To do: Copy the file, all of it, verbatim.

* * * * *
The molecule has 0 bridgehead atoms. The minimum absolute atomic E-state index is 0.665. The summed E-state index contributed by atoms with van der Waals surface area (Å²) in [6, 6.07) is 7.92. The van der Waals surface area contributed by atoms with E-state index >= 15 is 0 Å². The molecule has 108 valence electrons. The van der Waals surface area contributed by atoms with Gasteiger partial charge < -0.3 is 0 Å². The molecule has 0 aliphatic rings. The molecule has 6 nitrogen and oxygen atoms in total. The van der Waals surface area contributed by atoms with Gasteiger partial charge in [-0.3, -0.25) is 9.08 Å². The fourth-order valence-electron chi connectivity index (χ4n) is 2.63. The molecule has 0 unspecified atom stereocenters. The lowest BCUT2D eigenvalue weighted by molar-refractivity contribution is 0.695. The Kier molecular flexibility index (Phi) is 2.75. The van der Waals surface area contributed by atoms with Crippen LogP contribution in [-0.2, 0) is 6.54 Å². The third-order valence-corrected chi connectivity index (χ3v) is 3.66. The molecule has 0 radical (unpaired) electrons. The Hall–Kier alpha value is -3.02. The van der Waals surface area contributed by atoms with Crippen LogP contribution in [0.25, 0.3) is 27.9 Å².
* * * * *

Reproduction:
The molecule has 0 bridgehead atoms. The minimum absolute atomic E-state index is 0.665. The summed E-state index contributed by atoms with van der Waals surface area (Å²) in [6, 6.07) is 7.92. The van der Waals surface area contributed by atoms with E-state index >= 15 is 0 Å². The molecule has 108 valence electrons. The van der Waals surface area contributed by atoms with Gasteiger partial charge < -0.3 is 0 Å². The molecule has 0 aliphatic rings. The molecule has 6 nitrogen and oxygen atoms in total. The van der Waals surface area contributed by atoms with Gasteiger partial charge in [-0.3, -0.25) is 9.08 Å². The fourth-order valence-electron chi connectivity index (χ4n) is 2.63. The molecule has 0 unspecified atom stereocenters. The lowest BCUT2D eigenvalue weighted by molar-refractivity contribution is 0.695. The Kier molecular flexibility index (Phi) is 2.75. The van der Waals surface area contributed by atoms with Crippen LogP contribution in [-0.2, 0) is 6.54 Å². The third-order valence-corrected chi connectivity index (χ3v) is 3.66. The molecule has 0 radical (unpaired) electrons. The Hall–Kier alpha value is -3.02. The van der Waals surface area contributed by atoms with Crippen LogP contribution in [0.25, 0.3) is 27.9 Å².